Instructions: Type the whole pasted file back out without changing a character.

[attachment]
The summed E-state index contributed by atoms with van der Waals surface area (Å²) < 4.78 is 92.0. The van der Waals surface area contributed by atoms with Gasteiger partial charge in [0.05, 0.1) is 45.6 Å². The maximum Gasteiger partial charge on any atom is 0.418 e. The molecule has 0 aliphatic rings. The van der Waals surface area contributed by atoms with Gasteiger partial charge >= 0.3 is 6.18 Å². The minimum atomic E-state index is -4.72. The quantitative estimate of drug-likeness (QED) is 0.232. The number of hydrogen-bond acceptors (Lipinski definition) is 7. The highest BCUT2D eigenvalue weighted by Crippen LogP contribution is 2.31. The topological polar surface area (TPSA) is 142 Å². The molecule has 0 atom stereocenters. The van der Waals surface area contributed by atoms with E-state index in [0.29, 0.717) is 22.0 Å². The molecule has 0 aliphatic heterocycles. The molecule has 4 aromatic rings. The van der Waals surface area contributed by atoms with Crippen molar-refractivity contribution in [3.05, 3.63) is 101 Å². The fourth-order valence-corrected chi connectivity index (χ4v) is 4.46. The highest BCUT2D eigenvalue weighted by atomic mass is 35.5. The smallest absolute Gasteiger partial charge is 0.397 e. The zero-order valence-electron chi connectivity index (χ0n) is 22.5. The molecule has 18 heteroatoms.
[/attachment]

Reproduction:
The summed E-state index contributed by atoms with van der Waals surface area (Å²) < 4.78 is 92.0. The van der Waals surface area contributed by atoms with Gasteiger partial charge in [0.05, 0.1) is 45.6 Å². The maximum Gasteiger partial charge on any atom is 0.418 e. The molecule has 0 aliphatic rings. The van der Waals surface area contributed by atoms with Gasteiger partial charge >= 0.3 is 6.18 Å². The minimum atomic E-state index is -4.72. The quantitative estimate of drug-likeness (QED) is 0.232. The number of hydrogen-bond acceptors (Lipinski definition) is 7. The highest BCUT2D eigenvalue weighted by Crippen LogP contribution is 2.31. The topological polar surface area (TPSA) is 142 Å². The molecule has 0 atom stereocenters. The van der Waals surface area contributed by atoms with E-state index in [0.29, 0.717) is 22.0 Å². The molecule has 0 aliphatic heterocycles. The molecule has 4 aromatic rings. The van der Waals surface area contributed by atoms with Crippen molar-refractivity contribution in [3.05, 3.63) is 101 Å². The fourth-order valence-corrected chi connectivity index (χ4v) is 4.46. The highest BCUT2D eigenvalue weighted by atomic mass is 35.5. The smallest absolute Gasteiger partial charge is 0.397 e. The zero-order valence-electron chi connectivity index (χ0n) is 22.5. The molecule has 18 heteroatoms.